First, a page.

Conservatives have succeeded in hustling many pundits with the meme that America is a center-right country. As a result, the “move right and win,” strategy has prevailed in GOP circles. But Alan I. Abramowitz, author of The Disappearing Center: Engaged Citizens, Polarization, and American Democracy, sees it a little differently. Not one to shoot from the lip without statistical corroboration, Abramowitz a TDS advisory Board member, explains it this way in his post “Will Republicans Blow It? Tacking right doesn’t always guarantee victory on Election Day” in The American Prospect:
One way of addressing this question is to look at the relationship between the ideologies of congressional incumbents and their electoral performance. The advantage of focusing on incumbents is that their voting records can be used to gauge their overall liberalism or conservatism. For example, in the current Senate, based on a widely used scale called DW-NOMINATE, Russ Feingold, a Democrat from Wisconsin, and Bernie Sanders, an independent from Vermont, have the most liberal voting records, while Republicans Jim DeMint of South Carolina and Tom Coburn of Oklahoma have the most conservative.
In order to evaluate the impact of ideology on electoral performance, I conducted a statistical analysis of all contested Senate races involving incumbents between 1992 and 2008. I controlled for other factors that influence election results, such as the strength of the parties in the incumbent’s state, the strength of the challenger, and the political climate at the time of the election.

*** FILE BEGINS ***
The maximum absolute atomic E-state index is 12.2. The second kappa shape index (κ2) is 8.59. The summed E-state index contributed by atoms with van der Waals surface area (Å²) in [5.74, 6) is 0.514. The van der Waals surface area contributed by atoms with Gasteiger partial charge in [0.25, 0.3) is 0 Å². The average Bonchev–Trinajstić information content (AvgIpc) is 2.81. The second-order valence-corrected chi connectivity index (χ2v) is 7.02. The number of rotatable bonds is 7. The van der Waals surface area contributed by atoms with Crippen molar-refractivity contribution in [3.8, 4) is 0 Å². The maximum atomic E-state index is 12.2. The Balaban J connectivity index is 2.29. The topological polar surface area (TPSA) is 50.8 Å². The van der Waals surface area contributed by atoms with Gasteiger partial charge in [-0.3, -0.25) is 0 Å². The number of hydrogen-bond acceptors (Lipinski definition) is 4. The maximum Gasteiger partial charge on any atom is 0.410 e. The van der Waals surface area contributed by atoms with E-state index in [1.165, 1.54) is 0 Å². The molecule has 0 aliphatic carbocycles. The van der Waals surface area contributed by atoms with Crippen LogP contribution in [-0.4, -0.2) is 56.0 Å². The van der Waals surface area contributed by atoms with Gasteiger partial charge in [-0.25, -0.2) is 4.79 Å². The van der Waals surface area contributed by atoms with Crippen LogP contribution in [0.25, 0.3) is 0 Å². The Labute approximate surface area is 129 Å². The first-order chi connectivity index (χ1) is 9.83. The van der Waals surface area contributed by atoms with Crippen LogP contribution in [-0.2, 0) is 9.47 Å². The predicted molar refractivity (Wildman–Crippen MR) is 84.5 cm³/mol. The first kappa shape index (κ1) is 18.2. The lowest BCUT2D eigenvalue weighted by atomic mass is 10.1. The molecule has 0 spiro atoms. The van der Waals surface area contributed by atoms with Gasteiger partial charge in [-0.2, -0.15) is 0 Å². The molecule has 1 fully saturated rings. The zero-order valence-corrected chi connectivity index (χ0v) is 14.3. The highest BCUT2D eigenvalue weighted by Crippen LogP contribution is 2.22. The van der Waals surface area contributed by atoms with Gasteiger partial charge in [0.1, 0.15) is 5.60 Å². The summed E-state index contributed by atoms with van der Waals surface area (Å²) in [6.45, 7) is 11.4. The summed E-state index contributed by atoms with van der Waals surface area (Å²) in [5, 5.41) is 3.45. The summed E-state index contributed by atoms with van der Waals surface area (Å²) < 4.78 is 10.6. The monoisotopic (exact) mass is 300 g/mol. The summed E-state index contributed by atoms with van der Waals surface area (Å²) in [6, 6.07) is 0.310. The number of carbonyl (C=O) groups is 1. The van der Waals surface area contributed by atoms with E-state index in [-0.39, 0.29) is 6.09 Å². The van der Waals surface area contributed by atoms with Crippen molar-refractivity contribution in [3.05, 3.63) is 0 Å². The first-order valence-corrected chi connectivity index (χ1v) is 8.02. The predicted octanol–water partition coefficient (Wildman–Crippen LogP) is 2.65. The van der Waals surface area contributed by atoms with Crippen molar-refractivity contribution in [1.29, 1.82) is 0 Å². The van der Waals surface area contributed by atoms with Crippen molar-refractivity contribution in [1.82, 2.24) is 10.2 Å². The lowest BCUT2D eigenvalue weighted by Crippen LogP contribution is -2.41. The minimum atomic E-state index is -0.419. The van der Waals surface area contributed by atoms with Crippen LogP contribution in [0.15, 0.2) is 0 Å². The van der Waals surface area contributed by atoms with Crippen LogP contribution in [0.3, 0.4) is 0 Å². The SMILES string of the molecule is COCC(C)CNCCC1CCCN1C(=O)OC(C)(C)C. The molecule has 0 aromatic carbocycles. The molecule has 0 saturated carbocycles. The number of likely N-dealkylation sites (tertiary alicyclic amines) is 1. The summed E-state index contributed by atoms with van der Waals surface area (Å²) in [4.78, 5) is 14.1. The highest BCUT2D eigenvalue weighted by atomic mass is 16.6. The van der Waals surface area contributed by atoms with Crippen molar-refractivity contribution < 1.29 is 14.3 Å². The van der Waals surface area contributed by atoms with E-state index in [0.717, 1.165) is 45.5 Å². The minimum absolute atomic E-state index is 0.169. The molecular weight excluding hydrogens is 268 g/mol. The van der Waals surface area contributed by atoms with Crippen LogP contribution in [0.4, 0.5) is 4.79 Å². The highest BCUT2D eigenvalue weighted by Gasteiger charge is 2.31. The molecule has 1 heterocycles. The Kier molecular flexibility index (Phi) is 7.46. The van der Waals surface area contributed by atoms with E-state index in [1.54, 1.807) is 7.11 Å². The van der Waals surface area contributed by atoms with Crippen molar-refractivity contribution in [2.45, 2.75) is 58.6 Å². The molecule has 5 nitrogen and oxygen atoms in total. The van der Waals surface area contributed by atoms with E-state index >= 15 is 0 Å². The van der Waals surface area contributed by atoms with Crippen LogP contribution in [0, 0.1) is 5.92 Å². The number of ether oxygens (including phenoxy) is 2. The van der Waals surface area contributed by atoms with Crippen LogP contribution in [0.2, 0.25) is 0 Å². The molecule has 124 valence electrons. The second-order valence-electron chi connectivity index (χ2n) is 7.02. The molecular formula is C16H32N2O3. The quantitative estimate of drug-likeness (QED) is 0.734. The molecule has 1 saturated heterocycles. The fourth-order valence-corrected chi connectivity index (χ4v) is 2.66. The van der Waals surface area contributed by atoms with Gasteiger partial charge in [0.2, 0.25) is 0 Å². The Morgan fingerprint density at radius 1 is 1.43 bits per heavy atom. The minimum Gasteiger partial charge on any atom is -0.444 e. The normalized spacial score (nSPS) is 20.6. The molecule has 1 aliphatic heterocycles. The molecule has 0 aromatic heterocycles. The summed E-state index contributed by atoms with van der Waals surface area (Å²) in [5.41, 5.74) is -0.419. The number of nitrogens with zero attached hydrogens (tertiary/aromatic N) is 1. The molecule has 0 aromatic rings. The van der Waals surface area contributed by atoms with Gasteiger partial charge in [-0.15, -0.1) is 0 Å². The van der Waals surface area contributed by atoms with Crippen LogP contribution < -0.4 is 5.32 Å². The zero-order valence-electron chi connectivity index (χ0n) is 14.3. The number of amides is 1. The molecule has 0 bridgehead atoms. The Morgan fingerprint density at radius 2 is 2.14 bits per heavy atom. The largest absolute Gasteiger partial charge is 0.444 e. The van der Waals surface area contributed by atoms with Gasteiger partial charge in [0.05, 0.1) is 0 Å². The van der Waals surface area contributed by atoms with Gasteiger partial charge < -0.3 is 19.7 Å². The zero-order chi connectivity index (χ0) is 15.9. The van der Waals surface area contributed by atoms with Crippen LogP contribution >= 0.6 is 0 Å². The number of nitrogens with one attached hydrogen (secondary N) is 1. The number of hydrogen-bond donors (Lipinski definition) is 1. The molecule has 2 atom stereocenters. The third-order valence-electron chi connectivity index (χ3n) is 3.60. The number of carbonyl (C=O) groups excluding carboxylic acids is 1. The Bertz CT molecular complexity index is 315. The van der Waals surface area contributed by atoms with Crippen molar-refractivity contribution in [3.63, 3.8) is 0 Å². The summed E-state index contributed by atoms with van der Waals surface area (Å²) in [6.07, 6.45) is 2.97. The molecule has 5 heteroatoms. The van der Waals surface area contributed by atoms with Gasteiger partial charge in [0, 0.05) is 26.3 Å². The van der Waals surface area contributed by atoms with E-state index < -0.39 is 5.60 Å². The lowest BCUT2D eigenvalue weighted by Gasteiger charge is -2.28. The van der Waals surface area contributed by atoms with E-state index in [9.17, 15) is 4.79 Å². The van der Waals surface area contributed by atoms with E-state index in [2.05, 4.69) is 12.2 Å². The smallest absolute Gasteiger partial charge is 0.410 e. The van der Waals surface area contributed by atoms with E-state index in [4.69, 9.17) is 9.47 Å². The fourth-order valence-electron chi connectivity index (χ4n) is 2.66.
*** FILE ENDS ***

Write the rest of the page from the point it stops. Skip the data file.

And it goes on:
The results showed that for Republican incumbents, conservatism had a significant negative influence on electoral support. A 10 percent increase in conservatism was associated with a decline of about 1 percentage point in the incumbent’s vote. This may not sound like much, but a 10 percent decrease in conservatism might have saved seven of the 21 GOP incumbents who were defeated in these elections, including George Allen Jr. and Conrad Burns in 2006 and Norm Coleman and Ted Stevens in 2008.
But does the relationship cut the other way? Not so much, according to Abramowitz:
What about the other party? Interestingly, for Democratic incumbents, liberalism did not have a significant impact on electoral performance. Only nine Democratic senators lost their seats between 1992 and 2008. Having a strongly liberal voting record neither helped nor hurt Democratic incumbents, which may reflect the fact that liberal Democrats generally don’t emphasize ideological themes to the extent that conservative Republicans do.
Abramowitz cautions that it’s unclear whether a similar relationship prevails concerning the ideological leanings of challengers or open-seat candidates. But he nonetheless concludes that “..the evidence from two decades worth of Senate races involving Republican incumbents does raise serious doubts about the “move right and win” theory…While ideological moderates may have a hard time winning GOP primaries these days, they make stronger general-election candidates than hard-line conservatives.”
And with GOP moderates an endangered species in the 2010 mid terms, that is good news for Dems, who hope to hold their majorities.